Area under forestland shows a downward trend and is the largest change over the 20 years, with the areal reduction amounting to 158,535 ha (158,535 × 104 m2). Conversely, the areas under rubber plantations, tea gardens, and cultivated land increase, with rubber plantations showing the highest increase (by 108,450 ha (108,450 × 104 m2)). The areas under tea gardens and cultivated land also increase, but only slightly (by 39,204 ha (39,204 × 104 m2) and 31,707 ha (31,707 × 104 m2), respectively). The areas under shrubland, grassland, construction land, and water bodies remained stable. Thus, in the next 20 years, the Xishuangbanna region will undergo further deforestation; simultaneously, given its improved economic development and the rising human demand for resources, the cultivation of cash crops such as rubber and tea will continue to increase, which will add pressure on the region’s forests.

3.4. Reference Levels in Xishuangbanna

According to IPCC’s Good Practice Guidance, the source/or sink estimates were determined by multiplying the activity data by a carbon stock coefficient (i.e., emission factor) at two points in time. In this study, the combination of the IPCC method and the land use change model showed that the carbon emissions from the study region obviously increased year by year over the 20 years of this study (Figure 8); the simulated growth trend provides an estimate of 0.35 million t CO2e of annual carbon emissions on average. Simultaneously, the large increase in rubber plantations facilitated a rise in carbon absorption, resulting in average annual carbon sequestration of 0.13 million t CO2e. Although the total amount of carbon sequestration attributable to cultivated land, grassland, shrubland, and tea gardens changed, the overall increase was not large. In general, the total carbon emissions in Xishuangbanna rose year by year during the past two decades. The average annual carbon emissions in the past two decades were estimated to be 0.23 million t CO2e, while the total carbon emissions in the same time period amounted to 4.6866 million t CO2e, indicating an obvious increase.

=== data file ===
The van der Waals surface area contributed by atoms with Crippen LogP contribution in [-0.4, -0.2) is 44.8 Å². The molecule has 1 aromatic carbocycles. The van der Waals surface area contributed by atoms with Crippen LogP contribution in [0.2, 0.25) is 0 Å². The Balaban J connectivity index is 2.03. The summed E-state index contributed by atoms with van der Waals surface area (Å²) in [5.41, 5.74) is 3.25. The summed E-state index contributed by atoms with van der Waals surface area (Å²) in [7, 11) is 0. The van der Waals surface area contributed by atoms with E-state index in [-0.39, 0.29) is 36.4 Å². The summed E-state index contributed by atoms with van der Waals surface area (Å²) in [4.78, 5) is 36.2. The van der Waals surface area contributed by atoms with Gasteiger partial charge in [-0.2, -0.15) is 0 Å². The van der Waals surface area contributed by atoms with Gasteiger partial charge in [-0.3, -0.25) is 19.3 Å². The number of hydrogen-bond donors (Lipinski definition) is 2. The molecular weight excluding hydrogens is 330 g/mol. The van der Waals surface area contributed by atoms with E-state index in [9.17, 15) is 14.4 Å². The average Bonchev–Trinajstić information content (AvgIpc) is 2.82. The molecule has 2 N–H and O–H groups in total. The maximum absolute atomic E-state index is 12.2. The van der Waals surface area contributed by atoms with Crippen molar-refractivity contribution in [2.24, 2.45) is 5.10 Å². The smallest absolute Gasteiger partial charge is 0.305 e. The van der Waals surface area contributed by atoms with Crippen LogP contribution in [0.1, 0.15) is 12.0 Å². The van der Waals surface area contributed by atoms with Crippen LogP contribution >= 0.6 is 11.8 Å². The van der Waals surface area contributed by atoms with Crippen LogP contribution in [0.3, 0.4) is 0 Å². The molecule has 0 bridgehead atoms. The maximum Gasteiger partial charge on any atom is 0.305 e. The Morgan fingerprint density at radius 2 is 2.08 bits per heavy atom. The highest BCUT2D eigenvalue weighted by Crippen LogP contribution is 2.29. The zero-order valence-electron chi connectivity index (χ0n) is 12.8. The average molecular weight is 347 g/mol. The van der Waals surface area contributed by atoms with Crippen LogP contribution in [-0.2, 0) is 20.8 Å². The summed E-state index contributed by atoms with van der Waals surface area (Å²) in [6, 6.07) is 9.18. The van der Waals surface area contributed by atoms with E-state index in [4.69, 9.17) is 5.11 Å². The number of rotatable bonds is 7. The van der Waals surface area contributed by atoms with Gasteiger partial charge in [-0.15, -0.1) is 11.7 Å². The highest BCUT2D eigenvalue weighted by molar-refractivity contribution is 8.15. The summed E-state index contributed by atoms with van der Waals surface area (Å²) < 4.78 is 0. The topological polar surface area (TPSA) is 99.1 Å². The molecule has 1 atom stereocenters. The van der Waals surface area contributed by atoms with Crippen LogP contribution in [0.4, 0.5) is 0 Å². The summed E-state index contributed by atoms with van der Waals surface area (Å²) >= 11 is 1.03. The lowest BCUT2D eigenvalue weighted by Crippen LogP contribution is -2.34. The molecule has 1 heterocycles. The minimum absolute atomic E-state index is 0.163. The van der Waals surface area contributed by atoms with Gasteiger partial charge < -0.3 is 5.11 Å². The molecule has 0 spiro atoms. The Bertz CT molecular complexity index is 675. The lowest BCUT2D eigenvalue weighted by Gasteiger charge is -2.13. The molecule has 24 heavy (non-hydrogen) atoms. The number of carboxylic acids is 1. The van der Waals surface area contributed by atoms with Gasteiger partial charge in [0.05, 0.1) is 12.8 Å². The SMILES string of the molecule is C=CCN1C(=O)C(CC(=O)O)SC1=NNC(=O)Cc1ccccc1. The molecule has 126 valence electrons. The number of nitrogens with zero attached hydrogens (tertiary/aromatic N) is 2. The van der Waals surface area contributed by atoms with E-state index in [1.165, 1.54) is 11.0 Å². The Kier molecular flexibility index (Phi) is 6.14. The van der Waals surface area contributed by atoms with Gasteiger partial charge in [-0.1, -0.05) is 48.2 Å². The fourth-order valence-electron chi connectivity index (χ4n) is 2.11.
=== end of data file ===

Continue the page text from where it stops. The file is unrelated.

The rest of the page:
4. Conclusions

A careful assessment of RLs for REDD+ in Xishuangbanna, China provides significant insights to REDD+ project. The implications that emerge from this study are as follows.
1. We developed a methodological framework to estimate carbon emissions for the REDD+ program in the tropical forests of Xishuangbanna, China. By coupling IPCC’s GPG and land use scenario modeling, we could successfully estimate the RLs. Within the framework, the Enhanced Thematic Mapper Plus/Thematic Mapper(ETM+/TM) remote sensing images in the study area were used to interpret land use changes in 1990, 2000, and 2010. The Land Use Dynamic Index was used for the transfer of land use types during the study period to identify that rubber plantations were the main contributor to forest loss in this region. The Markov chain model was used to predict the number of future land use changes and the Multilayer Perceptron model was applied to calculate the distribution location of these changes.
2. According to Paragraph 71 of Decision 1/CP.16, forests RLs are one of the elements to implement REDD+ activities for developing country parties. Moreover, the COP recognizes the importance and necessity of adequate and predictable financial and technology support for developing such RLs. Identifying these RLs is, therefore, a critical step in the provision of financial incentives and/or creation of carbon markets. Furthermore, they guide the design of the REDD+ strategy. In this study for the business-as-usual scenario of the RLs, Xishuangbanna will lose 158,535 ha (158,535 × 104 m2) of forest area in next 20 years, resulting in approximately 0.23 million t (0.23 × 109 kg) CO2e emissions per year. This is due to the improved economic development and the rising human demand for resources, such as the cultivation of rubber and tea.

5. Future Scope

Estimating carbon emissions based on RLs is a multidisciplinary task. It requires expertise in forestry science, ecological modeling, statistics, remote sensing, and field techniques. Undertaking this exercise is demanding given global geographical diversity, and, thus, building technical capacity to this end is essential. Modeling future emissions based on historical trend rates and understanding the relationships between deforestation patterns and the drivers of deforestation are essential for RL estimation [68,69,70].
Remote sensing technology using optical sensors is capable of measuring the carbon content of different forest types when supported by field information from, for example, sample plots used to calibrate the technology. Using this methodology, a multitemporal set of remotely sensed data can be used to detect forest changes over time [71,72,73]. Thus, freely available Landsat images can provide reliable measurements of forest change, especially when complemented with high-resolution satellite imagery from sensors such as QuickBird, which provide data for image analysis training and validation.

Author Contributions